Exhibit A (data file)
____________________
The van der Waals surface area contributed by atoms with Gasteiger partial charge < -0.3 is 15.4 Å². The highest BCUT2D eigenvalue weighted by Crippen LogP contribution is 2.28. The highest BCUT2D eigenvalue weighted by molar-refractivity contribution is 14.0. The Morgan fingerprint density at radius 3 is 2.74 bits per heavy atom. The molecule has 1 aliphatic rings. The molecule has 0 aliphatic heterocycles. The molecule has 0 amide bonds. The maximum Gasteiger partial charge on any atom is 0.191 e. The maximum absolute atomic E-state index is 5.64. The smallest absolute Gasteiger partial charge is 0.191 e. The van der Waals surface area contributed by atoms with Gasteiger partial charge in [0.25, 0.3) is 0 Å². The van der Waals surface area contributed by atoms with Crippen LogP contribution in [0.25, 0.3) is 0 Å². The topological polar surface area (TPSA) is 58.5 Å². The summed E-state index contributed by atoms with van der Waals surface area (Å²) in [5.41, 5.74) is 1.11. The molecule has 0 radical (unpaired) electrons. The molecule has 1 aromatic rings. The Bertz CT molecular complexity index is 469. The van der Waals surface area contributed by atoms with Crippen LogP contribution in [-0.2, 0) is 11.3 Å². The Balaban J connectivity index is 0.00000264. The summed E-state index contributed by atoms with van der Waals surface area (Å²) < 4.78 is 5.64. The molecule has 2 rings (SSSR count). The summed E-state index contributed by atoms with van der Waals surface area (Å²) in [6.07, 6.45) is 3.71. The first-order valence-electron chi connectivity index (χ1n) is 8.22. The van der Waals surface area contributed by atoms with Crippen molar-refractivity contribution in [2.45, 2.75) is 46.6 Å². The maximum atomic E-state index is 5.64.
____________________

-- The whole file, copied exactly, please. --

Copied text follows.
The van der Waals surface area contributed by atoms with Gasteiger partial charge < -0.3 is 15.4 Å². The highest BCUT2D eigenvalue weighted by Crippen LogP contribution is 2.28. The highest BCUT2D eigenvalue weighted by molar-refractivity contribution is 14.0. The Morgan fingerprint density at radius 3 is 2.74 bits per heavy atom. The molecule has 1 aliphatic rings. The molecule has 0 aliphatic heterocycles. The molecule has 0 amide bonds. The maximum Gasteiger partial charge on any atom is 0.191 e. The maximum absolute atomic E-state index is 5.64. The smallest absolute Gasteiger partial charge is 0.191 e. The van der Waals surface area contributed by atoms with Gasteiger partial charge in [0.25, 0.3) is 0 Å². The van der Waals surface area contributed by atoms with Crippen LogP contribution in [0.25, 0.3) is 0 Å². The topological polar surface area (TPSA) is 58.5 Å². The summed E-state index contributed by atoms with van der Waals surface area (Å²) in [5.41, 5.74) is 1.11. The molecule has 0 radical (unpaired) electrons. The molecule has 1 aromatic rings. The Bertz CT molecular complexity index is 469. The van der Waals surface area contributed by atoms with Crippen LogP contribution in [-0.2, 0) is 11.3 Å². The Balaban J connectivity index is 0.00000264. The summed E-state index contributed by atoms with van der Waals surface area (Å²) < 4.78 is 5.64. The molecule has 2 rings (SSSR count). The summed E-state index contributed by atoms with van der Waals surface area (Å²) in [6.07, 6.45) is 3.71. The first-order valence-electron chi connectivity index (χ1n) is 8.22. The van der Waals surface area contributed by atoms with Crippen molar-refractivity contribution in [2.45, 2.75) is 46.6 Å². The maximum atomic E-state index is 5.64.